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Re: swig telecons?

From: Dan Brickley <danbri@danbri.org>
Date: Tue, 30 Mar 2010 15:21:55 +0200
Message-ID: <eb19f3361003300621y68ed26bj52b52c8423f0213e@mail.gmail.com>
To: Sandro Hawke <sandro@w3.org>
Cc: semantic-web@w3.org
On Tue, Mar 30, 2010 at 1:54 PM, Sandro Hawke <sandro@w3.org> wrote:
>
> If we started having regular Semantic Web Interest Group telecons, would
> you attend?   What would you expect/hope to get out of it?

We did reserve the right to do this in the charter, a while back, but
my take is that telephony isn't really the answer. What I feel is
missing (despite the *millions*) that has been thrown at the Semantic
Web brand, is the boring slog of getting the base tools and software
polished. It's still too hard to get started solving practical
problems with RDF, and for fairly uninteresting reasons. Big EU
research grants don't easily get awarded for "help polish, package,
test, transliterate and integrate RDF tools". Startups and corporates
don't always find it easy to prioritise such activities either. And so
we potter along, 13+ years into the RDF experiment, 'too big to fail'
but (I sometimes fear) too slow to really seize the moment. Data is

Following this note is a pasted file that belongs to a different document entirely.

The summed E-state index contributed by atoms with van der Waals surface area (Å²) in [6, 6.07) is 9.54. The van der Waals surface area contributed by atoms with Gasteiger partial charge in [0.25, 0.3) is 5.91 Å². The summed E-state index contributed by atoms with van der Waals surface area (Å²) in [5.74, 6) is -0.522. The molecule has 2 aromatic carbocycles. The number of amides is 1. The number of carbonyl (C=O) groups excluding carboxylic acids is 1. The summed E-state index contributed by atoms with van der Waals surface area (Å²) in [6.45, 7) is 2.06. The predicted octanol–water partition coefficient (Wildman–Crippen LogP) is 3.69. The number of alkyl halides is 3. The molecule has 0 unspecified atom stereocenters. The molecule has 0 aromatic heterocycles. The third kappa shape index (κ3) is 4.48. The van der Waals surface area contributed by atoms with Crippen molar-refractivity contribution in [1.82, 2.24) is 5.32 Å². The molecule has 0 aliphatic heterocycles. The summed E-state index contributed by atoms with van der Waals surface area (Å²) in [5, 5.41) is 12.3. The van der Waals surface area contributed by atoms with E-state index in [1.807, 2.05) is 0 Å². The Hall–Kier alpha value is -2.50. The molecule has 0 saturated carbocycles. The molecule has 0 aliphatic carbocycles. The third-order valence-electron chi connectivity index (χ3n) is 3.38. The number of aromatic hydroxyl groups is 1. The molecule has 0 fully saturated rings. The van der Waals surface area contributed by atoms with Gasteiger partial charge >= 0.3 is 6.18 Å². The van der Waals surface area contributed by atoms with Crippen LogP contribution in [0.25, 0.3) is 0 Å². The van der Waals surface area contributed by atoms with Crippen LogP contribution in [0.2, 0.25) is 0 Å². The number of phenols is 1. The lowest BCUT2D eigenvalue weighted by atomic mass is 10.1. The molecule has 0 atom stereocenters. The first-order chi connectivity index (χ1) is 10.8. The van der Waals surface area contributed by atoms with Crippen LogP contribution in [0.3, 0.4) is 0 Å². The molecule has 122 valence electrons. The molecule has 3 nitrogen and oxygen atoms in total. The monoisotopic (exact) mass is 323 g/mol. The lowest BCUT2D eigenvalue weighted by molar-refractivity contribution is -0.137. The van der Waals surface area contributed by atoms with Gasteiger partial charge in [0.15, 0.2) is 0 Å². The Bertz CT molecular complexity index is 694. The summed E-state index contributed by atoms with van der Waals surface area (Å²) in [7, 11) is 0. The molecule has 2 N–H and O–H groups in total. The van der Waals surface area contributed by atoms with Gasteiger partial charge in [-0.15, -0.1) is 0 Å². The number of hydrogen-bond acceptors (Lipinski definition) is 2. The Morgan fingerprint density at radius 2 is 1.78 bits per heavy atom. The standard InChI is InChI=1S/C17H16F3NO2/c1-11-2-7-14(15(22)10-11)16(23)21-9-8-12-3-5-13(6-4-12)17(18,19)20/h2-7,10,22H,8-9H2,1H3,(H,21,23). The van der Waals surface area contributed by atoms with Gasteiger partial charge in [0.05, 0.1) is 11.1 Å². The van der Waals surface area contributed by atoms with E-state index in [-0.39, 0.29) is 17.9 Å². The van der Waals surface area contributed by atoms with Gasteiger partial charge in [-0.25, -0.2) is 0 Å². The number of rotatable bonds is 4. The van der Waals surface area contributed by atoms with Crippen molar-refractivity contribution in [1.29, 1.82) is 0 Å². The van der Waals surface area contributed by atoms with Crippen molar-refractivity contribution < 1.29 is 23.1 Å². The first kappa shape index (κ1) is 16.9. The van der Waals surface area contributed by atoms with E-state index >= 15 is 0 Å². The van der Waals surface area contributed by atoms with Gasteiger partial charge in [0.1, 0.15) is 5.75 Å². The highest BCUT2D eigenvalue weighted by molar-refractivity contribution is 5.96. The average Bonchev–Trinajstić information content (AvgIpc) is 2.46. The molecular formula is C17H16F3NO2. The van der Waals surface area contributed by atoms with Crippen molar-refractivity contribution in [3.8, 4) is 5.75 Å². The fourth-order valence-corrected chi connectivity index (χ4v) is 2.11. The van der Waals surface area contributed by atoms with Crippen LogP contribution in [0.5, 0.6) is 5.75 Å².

the flavour of the moment in the wider tech scene, but RDF is still
too annoying to work with for many smart people.

What I would value, is collaboration around getting tools into a
situation where we can say "OK, a basic RDF toolkit will give you
SPARQL vx, RDF/XML parsing, N3, GRDDL, RDFa, such-n-so .API, such-n-so
OWL-ish stuff, such-n-so storage options, ...", and then point to a
set of options for C, Python, Ruby, Java, Objective-C, C#, Prolog, etc
etc. backed up by test cases, clear license statements, ... and
packaged for Ubuntu and all the rest. Much of this stuff is nearly
done, some tools are better packaged than others, but there's a hell
of a lot out there in half-finished state and it makes things tough
for newcomers to the scene who are just trying to get a job done.

W3C's classic strengths are in defining standards rather than managing
their deployment. On a good day 'the market' handles that. But
sometimes markets need a helping hand. RDF's strength is that it is
allows different groups to go about their data-creating business
without needing heavy coordination. The downside might be related:
things can easily end up a bit scattered. I think RDF's appeal will
always rest with data, that we are fundamentally a community who are
concerned with sharing, mixing and connecting data. The actual RDF
technical stuff is as some put it sometimes a 'tax', but it is also
the only way I know to date of doing this kind of data-mixing on a
global scale...

I didn't write a position paper for the RDF Future W/shop (yet), but I
think in a nutshell my opinion is: don't expect new standards to be
the answer. This can be difficult for W3C since all the organization's
momentum is around being a machine for generating standards. I think
collecting wishlists and draft project plans around tooling would be a
good next step...

cheers,

Dan
Received on Tuesday, 30 March 2010 13:22:28 GMT

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